An Eye on West Africa

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If I see one more hotel claiming that it is offering “hospitality redefined”, I shall scream. 

It is normally in the ‘bush-est’ of establishments that you see this claim, in hotels which have been built by an owner with a ‘professional’ team that doesn’t have a clue as to what hospitality is all about. The architect probably visited a hotel once – maybe even stayed in one – and to him it’s just a big house with lots of bedrooms. He then proceeds to waste an enormous amount of the owner’s money on a design which just does not work.

These sorts of operators seem to favour the following principles:

  • The further the kitchen is from the restaurant, the better
  • Either the staff need absolutely no facilities at all, or bedrooms are provided for staff to sleep in when they are on the night shift
  • TVs are placed in all areas, clearly for the benefit of the staff
  • The reception desk is built to a height that puts the guest firmly in his or her place
  • Light switches are placed where you would least expect to find them
  • Bathrooms are placed on the outside wall, instead of on the corridor wall, so the first thing you see when you open the bedroom door is the toilet

And then they ask me to find them an international operator for this, this …… “redefined” hotel.

Then the hotel opens and presents to its customers what it refers to as its “restaurant”. It’s typically a most uncomfortable area, with hard floors, metal chair legs, the brightest of lighting, the staff TV at full volume, and a tabletop strewn with “amusing” pieces of cheap Chinese plastic, flowers and toothpick dispensers. Then you get the menu and its pages and pages of “mouth-watering” dishes, but there’s nothing available except meat and fish. Once you get over that… oh, never mind.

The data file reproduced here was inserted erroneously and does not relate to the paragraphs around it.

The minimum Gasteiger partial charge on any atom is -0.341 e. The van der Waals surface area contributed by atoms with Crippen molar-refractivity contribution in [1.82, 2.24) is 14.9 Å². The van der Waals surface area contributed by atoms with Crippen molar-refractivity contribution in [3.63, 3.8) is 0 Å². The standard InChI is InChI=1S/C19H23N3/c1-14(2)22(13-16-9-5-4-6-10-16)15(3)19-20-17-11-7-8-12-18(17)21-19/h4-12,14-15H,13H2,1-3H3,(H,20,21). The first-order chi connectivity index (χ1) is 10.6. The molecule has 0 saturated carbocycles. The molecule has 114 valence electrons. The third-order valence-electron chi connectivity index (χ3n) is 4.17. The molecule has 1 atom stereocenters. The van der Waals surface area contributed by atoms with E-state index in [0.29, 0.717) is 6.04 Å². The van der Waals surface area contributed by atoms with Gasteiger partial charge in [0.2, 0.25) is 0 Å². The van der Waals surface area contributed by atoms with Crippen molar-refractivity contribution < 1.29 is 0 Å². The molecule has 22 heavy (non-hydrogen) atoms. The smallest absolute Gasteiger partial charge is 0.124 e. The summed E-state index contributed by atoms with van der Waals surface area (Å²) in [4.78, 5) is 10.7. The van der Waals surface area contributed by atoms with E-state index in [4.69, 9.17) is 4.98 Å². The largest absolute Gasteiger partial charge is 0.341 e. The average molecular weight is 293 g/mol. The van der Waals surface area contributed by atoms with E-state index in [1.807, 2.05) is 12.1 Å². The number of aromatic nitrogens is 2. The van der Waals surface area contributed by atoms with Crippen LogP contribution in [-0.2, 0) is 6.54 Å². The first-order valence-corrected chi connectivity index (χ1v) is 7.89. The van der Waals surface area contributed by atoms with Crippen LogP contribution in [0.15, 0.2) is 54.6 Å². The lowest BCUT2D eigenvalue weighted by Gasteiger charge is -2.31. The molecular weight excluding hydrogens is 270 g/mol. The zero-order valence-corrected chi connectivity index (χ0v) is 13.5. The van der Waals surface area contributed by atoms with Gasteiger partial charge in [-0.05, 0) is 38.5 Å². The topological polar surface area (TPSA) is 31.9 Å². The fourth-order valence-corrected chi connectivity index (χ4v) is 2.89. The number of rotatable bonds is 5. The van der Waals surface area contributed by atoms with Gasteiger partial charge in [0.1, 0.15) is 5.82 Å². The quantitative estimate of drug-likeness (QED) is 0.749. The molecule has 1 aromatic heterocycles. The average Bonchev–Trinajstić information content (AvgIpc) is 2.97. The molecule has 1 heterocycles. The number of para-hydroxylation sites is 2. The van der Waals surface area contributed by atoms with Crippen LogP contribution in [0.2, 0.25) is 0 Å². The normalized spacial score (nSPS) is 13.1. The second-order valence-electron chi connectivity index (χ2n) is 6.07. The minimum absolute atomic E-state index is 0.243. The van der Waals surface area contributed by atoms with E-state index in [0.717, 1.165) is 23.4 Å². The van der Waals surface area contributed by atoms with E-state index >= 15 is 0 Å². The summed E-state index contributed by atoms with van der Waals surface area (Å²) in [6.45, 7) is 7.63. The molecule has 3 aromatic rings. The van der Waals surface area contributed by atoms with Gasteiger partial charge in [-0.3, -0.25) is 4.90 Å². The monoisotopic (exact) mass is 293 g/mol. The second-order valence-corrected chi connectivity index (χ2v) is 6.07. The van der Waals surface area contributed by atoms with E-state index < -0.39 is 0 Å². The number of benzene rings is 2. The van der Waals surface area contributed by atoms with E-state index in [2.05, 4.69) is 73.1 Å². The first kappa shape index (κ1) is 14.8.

I’ll tell you how to “redefine” hospitality in these hotels. It is, first, to build a hotel that follows the basic principles of design, which have been developed over many years to ensure that the guests’ needs are met, that he/she feels comfortable, and both physically and mentally secure. Second, it is to provide a service that has as its core focus the needs of the guest, the guest who is paying for that service, and the guest who you want to return. Time and time again.

It puzzles me that people pull out all the stops to provide hospitality when an aged parent comes to visit them at home, yet these same people change completely when they are in a hotel environment, providing services to guests who pay their wages. A lack of training doesn’t help, of course.

After almost 40 years in the industry, I am yet to find any rocket science or brain surgery involved in building hotels and running them.  It really isn’t difficult to get it right. And there really is nothing to “redefine”. Go back to basics, invest in knowledge, and keep investing in that knowledge for ever. That way, your guests will want to come back. Time and time again.

Oh, I nearly forgot – it’s January, so a New Year’s resolution is in order, isn’t it?  Here’s mine for 2013: never more assume that a hotel restaurant menu is anything more than a part of the décor. It’s a tough one, I know, but let’s give it a crack and see if we can keep our stress levels down. Wishful thinking, methinks.

Trevor Ward – MD: W Hospitality Group

www.w-hospitalitygroup.com